Union of the Crowns
Following the death of Elizabeth I in 1603, the crowns of England and Scotland were united with James VI of Scotland succeeding to the English throne (as James I). Whilst Alnwick town prospered from the increased trade along the Great North Road, the castle's role as a border stronghold had become superfluous. Likewise the Town Wall became redundant at this time and was subsequently dismantled with its stone re-used for other projects. Only the former East Gate (now known as Bondgate Tower) survived due to its use as a prison.
The importance of Alnwick was enhanced in the 1750s when Hugh Percy, Earl of Northumberland adopted the castle as his main residence. He commissioned James Paine and later Robert Adam to remodel the castle into a Gothic style stately home. By the mid-nineteenth century though their work was poorly regarded and Algernon Percy, Fourth Duke of Northumberland commissioned further changes that removed many of the alterations whilst concurrently transforming the structure into the Victorian ideal of a medieval castle. These modifications have served the castle well in recent years with it becoming a popular location for TV and film most notably Elizabeth (1998), Blackadder (1983), Ivanhoe (1997) and the Harry Potter series of films.
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Alnwick Castle conforms to the layout of the medieval castle and some parts of the ancient structure can still be seen. However, the vast majority of what is visible dates from rebuilding during the eighteenth and nineteenth centuries. Bondgate, the former east gate through the town walls, is nearby.
Alnwick Castle Layout. The castle consisted of a Shell Keep flanked on the east and west sides by baileys. The area to the north of the Keep, between Falconer's Tower and Postern Tower, was adapted in the eighteenth century to connect the two baileys and effectively enclosed the Keep within the complex.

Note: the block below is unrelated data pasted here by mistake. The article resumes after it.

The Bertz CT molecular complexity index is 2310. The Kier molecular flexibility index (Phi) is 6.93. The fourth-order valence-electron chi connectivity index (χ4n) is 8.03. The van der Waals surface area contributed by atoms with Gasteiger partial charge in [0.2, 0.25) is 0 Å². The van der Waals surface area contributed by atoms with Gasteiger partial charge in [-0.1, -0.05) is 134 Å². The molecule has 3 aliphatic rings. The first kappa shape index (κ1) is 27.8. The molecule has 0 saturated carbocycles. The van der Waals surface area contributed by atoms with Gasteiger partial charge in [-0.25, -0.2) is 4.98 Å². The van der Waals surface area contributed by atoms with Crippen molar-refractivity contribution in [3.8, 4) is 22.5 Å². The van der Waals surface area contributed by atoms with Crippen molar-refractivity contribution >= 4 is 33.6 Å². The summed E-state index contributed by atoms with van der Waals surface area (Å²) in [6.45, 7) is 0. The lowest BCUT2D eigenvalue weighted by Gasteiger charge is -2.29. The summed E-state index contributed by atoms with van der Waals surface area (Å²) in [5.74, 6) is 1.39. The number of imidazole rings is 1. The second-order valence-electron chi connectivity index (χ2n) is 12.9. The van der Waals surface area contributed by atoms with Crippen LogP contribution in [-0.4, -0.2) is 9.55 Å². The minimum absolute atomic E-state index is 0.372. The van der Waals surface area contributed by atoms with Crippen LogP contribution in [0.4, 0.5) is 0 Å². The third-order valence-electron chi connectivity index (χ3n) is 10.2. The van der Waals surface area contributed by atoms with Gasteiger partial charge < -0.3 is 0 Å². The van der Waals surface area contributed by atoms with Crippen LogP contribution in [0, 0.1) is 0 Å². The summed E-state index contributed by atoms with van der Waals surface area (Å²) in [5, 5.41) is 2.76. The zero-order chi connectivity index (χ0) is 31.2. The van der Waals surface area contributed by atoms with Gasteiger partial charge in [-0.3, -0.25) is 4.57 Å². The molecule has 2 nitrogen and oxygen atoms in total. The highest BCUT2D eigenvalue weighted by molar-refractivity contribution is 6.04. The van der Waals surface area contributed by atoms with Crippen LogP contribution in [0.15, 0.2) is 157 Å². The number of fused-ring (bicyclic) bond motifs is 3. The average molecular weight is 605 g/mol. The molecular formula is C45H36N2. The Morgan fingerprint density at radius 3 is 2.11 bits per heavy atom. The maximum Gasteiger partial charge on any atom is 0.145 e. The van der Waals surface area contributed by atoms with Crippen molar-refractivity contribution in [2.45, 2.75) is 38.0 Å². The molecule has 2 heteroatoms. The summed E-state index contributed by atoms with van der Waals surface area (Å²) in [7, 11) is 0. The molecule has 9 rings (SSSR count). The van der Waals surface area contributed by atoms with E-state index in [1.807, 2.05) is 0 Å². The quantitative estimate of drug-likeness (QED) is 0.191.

Outer Gatehouse. Similar in style to that at Warwick Castle, the outer gatehouse was built between 1310 and 1320. A barbican was incorporated into the design. West Garret Tower can be seen to the left.
Outer Gatehouse. The gatehouse as viewed from inside the Outer Bailey. The gatehouse was located between Avenger's Tower and West Garret Tower (left photograph). The tall walls of the barbican would have presented a formidable challenge to any attacker (right photograph).
Middle Gate. This gate provided access between the Inner and Outer Baileys. It was originally built around 1310 but was substantially upgraded in the mid-fifteenth century.
Middle Ward / Keep. The shell keep of the original castle was upgraded by Henry de Percy shortly after he acquired the site in 1309. He installed a square entrance tower and added seven D-shaped towers. The structure was completely revamped by modifications made during the eighteenth and nineteenth centuries.
Abbot's Tower. Constructed in 1310 by Henry de Percy. The figures on the top were added in the eighteenth century but may have replaced fourteenth century originals.
Constable's Tower. One of the best preserved and least altered medieval structures within Alnwick Castle.
Alnwick Town Walls. The town walls were built in 1470 following several attacks by the Scots. Only the former east gate, now as Bondgate, survives. Pottergate Tower was built in 1768 on the site of one the former gates.
Alnwick Castle is found to the north of the town. There are numerous car parking options in the vicinity with one option shown below. Bondgate is a short walk away on the B6341. The monument marking the site of the Battle of Alnwick (1093) can be found off the B6341 to the north of Alnwick. It is in a copse of trees and not immediately obvious from the road. There is a lay-by on the B6341 and the gate accessing the site is around 50 metres to the north before the roundabout. There is also a plaque marking the capture of William the Lion at the Second Battle of Alnwick (1174). The latter is found just before the entrance to Hulne Park but be careful you don’t miss it - it is behind some railings on the left side of the road as you approach the Gatehouse that marks the entrance to the park.
Car Parking Option
Greenwell Road, NE66 1HB
Bondgate (Alnwick Medieval Walls)
Malcolm III Monument / Car Parking
William the Lion Plaque